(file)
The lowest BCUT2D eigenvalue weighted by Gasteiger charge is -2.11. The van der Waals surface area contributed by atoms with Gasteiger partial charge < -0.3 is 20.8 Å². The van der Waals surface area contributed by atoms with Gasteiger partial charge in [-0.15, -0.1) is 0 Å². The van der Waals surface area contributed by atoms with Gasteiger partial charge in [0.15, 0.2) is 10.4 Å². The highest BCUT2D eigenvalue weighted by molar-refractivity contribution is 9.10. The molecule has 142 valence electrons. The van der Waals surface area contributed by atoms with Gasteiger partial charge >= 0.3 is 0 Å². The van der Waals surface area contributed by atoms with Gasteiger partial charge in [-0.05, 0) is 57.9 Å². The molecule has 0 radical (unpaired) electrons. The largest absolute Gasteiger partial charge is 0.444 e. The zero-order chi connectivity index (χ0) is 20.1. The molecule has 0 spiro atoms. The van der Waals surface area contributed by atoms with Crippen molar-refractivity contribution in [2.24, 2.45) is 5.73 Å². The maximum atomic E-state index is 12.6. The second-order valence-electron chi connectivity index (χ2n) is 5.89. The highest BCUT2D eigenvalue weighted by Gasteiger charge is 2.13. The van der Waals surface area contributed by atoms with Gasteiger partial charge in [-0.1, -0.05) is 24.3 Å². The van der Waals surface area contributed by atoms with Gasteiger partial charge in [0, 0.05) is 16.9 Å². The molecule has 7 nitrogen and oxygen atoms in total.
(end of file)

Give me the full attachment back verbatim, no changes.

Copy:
The lowest BCUT2D eigenvalue weighted by Gasteiger charge is -2.11. The van der Waals surface area contributed by atoms with Gasteiger partial charge < -0.3 is 20.8 Å². The van der Waals surface area contributed by atoms with Gasteiger partial charge in [-0.15, -0.1) is 0 Å². The van der Waals surface area contributed by atoms with Gasteiger partial charge in [0.15, 0.2) is 10.4 Å². The highest BCUT2D eigenvalue weighted by molar-refractivity contribution is 9.10. The molecule has 142 valence electrons. The van der Waals surface area contributed by atoms with Gasteiger partial charge >= 0.3 is 0 Å². The van der Waals surface area contributed by atoms with Gasteiger partial charge in [-0.05, 0) is 57.9 Å². The molecule has 0 radical (unpaired) electrons. The largest absolute Gasteiger partial charge is 0.444 e. The zero-order chi connectivity index (χ0) is 20.1. The molecule has 0 spiro atoms. The van der Waals surface area contributed by atoms with Crippen molar-refractivity contribution in [2.24, 2.45) is 5.73 Å². The maximum atomic E-state index is 12.6. The second-order valence-electron chi connectivity index (χ2n) is 5.89. The highest BCUT2D eigenvalue weighted by Gasteiger charge is 2.13. The van der Waals surface area contributed by atoms with Gasteiger partial charge in [-0.1, -0.05) is 24.3 Å². The van der Waals surface area contributed by atoms with Gasteiger partial charge in [0, 0.05) is 16.9 Å². The molecule has 7 nitrogen and oxygen atoms in total.